• International Journal of Technology (IJTech)
  • Vol 13, No 6 (2022)

A Cow Crossing Detection Alert System

A Cow Crossing Detection Alert System

Title: A Cow Crossing Detection Alert System
Yuan Qin Ong, Tee Connie, Michael Kah Ong Goh

Corresponding email:


Cite this article as:
Ong, Y.Q., Connie, T., Goh, M.K.O., 2022. A Cow Crossing Detection Alert System. International Journal of Technology. Volume 13(6), pp. 1202-1212

96
Downloads
Yuan Qin Ong Faculty of Information Science & Technology, Multimedia University, 75450, Melaka, Malaysia
Tee Connie Faculty of Information Science & Technology, Multimedia University, 75450, Melaka, Malaysia
Michael Kah Ong Goh Faculty of Information Science & Technology, Multimedia University, 75450, Melaka, Malaysia
Email to Corresponding Author

Abstract
A Cow Crossing Detection Alert System

Artificial intelligence is rapidly growing in recent years and has derived several branches of studies such as object detection and sound recognition. Object detection is a computer vision technique that allows the identification and location of objects in an image or video. On the other hand, proper recognition is the ability of a machine or program to receive and interpret dictation or to understand and carry out direct commands. This paper presents a cow crossing detection alert system with object detection and sound recognition capabilities. The proposed system aims to protect the driver from animal-vehicle collision. A data-driven deep learning approach is used for cow detection. Consequently, the cow detection module is integrated with a Raspberry Pi device to perform real time monitoring. The proposed cow crossing detection alert system will send an alert message to relevant units like the road transport department to take further actions if a potential animal-vehicle collision is detected on the road. Experimental results show that the proposed cow detection approach yields a mean average precision 0.5 (mAP 0.5) of 99% in object detection and 100% accuracy in sound recognition, demonstrating the system's practical feasibility.

Cow crossing detection; IoT; Object detection; Sound recognition; YOLO

Introduction

    In Malaysia, collisions between cows and vehicles are significant causes of road accidents, especially in rural areas. Apart from that, the collisions usually take place on the paths of villages (kampong roads). Usually, these paths have very few or no streetlights installed, so the drivers do not have good vision for driving and do not have enough time to react when encountering cows on the roadways. To address this problem, we propose an active roadways alert system that allows relevant parties to take preventive actions when cows are present in the area.

      The proposed alert system is equipped with real time object detection and sound recognition modules to monitor roadway conditions. The alert system requires less budget and less effort for maintenance. Furthermore, when the system's camera or microphone detects a cow on roadways, the system will send an alert or notification to the relevant units like the Road Transport Department Malaysia. The relevant units can have informed knowledge about the condition of the roadways and perform further actions such as driving out cows from the highways. To reduce cost, Internet of Things (IoT) technology is deployed to automate the monitoring process (Jonny et al., 2021; Zahari et al., 2021; Munaf et al., 2020). IoTs are, physicalweight physical devices embedded with sensors, microprocessors software, and other technologies connected to the Internet or other communications networks to exchange data with other devices and systems. Raspberry Pi is an affordable, small-sized computer that can host operating systems. Therefore, Raspberry Pi is chosen in this research as the IoT device to be installed on the roadway to collect environmental data for cow detection using a camera and mini microphone.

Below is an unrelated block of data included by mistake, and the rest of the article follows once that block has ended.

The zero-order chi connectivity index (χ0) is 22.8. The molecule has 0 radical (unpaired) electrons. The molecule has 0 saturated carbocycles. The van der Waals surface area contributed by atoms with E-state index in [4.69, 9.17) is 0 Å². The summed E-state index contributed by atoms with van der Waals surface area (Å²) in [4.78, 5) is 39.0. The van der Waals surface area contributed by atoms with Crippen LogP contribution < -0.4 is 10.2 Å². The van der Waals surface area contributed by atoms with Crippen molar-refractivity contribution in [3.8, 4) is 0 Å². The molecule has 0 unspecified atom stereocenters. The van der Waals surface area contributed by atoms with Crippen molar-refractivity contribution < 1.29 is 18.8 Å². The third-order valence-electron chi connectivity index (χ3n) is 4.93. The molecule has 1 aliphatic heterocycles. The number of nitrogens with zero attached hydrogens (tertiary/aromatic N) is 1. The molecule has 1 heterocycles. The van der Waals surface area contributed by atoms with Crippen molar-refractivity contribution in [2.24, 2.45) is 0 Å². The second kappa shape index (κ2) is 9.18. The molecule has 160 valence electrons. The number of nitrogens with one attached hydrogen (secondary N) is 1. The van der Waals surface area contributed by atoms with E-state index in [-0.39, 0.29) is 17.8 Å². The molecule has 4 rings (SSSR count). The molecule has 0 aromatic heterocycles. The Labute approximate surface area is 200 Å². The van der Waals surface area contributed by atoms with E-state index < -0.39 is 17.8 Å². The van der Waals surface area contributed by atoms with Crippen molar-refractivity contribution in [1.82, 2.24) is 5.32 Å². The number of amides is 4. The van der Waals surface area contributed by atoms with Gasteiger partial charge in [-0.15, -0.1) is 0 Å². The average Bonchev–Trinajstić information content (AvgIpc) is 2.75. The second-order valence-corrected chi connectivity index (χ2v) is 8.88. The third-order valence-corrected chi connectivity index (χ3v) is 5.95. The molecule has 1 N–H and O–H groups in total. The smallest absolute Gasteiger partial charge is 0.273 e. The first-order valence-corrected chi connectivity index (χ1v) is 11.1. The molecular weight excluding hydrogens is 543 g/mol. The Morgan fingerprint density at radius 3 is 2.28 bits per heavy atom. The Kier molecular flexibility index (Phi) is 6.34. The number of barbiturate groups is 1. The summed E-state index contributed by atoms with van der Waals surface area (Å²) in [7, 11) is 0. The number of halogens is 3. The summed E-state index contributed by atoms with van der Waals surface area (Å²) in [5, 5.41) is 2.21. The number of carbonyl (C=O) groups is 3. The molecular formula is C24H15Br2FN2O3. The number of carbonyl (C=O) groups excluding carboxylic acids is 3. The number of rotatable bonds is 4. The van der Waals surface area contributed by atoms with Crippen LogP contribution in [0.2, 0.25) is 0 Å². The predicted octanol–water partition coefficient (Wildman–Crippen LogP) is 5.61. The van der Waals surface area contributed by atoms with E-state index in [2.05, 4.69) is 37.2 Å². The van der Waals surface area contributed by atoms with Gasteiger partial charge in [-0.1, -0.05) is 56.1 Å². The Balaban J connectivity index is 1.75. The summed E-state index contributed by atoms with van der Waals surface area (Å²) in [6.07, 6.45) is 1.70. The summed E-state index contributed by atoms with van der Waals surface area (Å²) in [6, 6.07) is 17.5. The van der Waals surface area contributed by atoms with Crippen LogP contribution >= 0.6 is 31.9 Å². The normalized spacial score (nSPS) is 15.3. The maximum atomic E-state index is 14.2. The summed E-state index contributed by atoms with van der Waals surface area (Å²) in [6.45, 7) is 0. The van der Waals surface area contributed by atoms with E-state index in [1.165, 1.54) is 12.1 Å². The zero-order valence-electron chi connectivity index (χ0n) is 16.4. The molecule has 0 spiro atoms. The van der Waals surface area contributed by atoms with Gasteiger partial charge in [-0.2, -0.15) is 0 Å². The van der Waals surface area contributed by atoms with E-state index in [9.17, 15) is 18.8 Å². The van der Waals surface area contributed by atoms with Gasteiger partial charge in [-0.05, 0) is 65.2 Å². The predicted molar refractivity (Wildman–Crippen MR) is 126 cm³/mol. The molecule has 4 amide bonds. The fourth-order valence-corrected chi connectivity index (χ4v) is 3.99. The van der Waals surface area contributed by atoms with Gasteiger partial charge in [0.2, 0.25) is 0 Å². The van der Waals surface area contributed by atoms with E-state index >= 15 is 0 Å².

Object detection is an essential component of the proposed system. Recently, YOLO has emerged as a popular object detection algorithm. It relies on neural networks to provide real time object detection. The benefit of using YOLO is that it allows for high object detection speed and high accuracy. In addition, sound recognition can assist the limitation of object detection in dark conditions. Hence, the trained sound recognition model can alert the relevant units when it detects cows on roadways when the camera sensor is out of service, or the visual cue is affected due to bad weather conditions. In this research, YOLO with a custom and sound recognition model is trained and run in Raspberry Pi. The proposed YOLO with a custom model can achieve high accuracy of 99% of mAP 0.5 for cow detection and the sound recognition model can obtain 100% accuracy.

Experimental Methods